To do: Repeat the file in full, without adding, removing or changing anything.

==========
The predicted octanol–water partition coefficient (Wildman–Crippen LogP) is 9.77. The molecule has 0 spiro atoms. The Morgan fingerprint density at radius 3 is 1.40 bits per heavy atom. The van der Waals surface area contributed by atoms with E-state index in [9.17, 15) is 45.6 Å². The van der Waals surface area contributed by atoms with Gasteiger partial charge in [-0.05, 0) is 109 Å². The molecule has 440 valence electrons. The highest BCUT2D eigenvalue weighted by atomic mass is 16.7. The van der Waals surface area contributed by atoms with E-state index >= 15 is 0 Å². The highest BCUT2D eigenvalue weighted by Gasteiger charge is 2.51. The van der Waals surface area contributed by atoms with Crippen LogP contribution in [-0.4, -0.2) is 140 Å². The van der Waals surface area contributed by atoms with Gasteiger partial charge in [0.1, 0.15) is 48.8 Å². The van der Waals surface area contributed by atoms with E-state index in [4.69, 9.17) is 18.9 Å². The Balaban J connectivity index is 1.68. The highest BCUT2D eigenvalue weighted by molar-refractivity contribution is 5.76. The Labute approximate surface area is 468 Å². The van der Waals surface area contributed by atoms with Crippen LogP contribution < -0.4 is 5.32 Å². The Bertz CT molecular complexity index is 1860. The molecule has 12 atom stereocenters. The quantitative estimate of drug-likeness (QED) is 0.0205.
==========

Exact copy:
The predicted octanol–water partition coefficient (Wildman–Crippen LogP) is 9.77. The molecule has 0 spiro atoms. The Morgan fingerprint density at radius 3 is 1.40 bits per heavy atom. The van der Waals surface area contributed by atoms with E-state index in [9.17, 15) is 45.6 Å². The van der Waals surface area contributed by atoms with Gasteiger partial charge in [-0.05, 0) is 109 Å². The molecule has 440 valence electrons. The highest BCUT2D eigenvalue weighted by atomic mass is 16.7. The van der Waals surface area contributed by atoms with E-state index >= 15 is 0 Å². The highest BCUT2D eigenvalue weighted by Gasteiger charge is 2.51. The van der Waals surface area contributed by atoms with Crippen LogP contribution in [-0.4, -0.2) is 140 Å². The van der Waals surface area contributed by atoms with Gasteiger partial charge in [0.1, 0.15) is 48.8 Å². The van der Waals surface area contributed by atoms with E-state index in [4.69, 9.17) is 18.9 Å². The Balaban J connectivity index is 1.68. The highest BCUT2D eigenvalue weighted by molar-refractivity contribution is 5.76. The Labute approximate surface area is 468 Å². The van der Waals surface area contributed by atoms with Crippen LogP contribution < -0.4 is 5.32 Å². The Bertz CT molecular complexity index is 1860. The molecule has 12 atom stereocenters. The quantitative estimate of drug-likeness (QED) is 0.0205.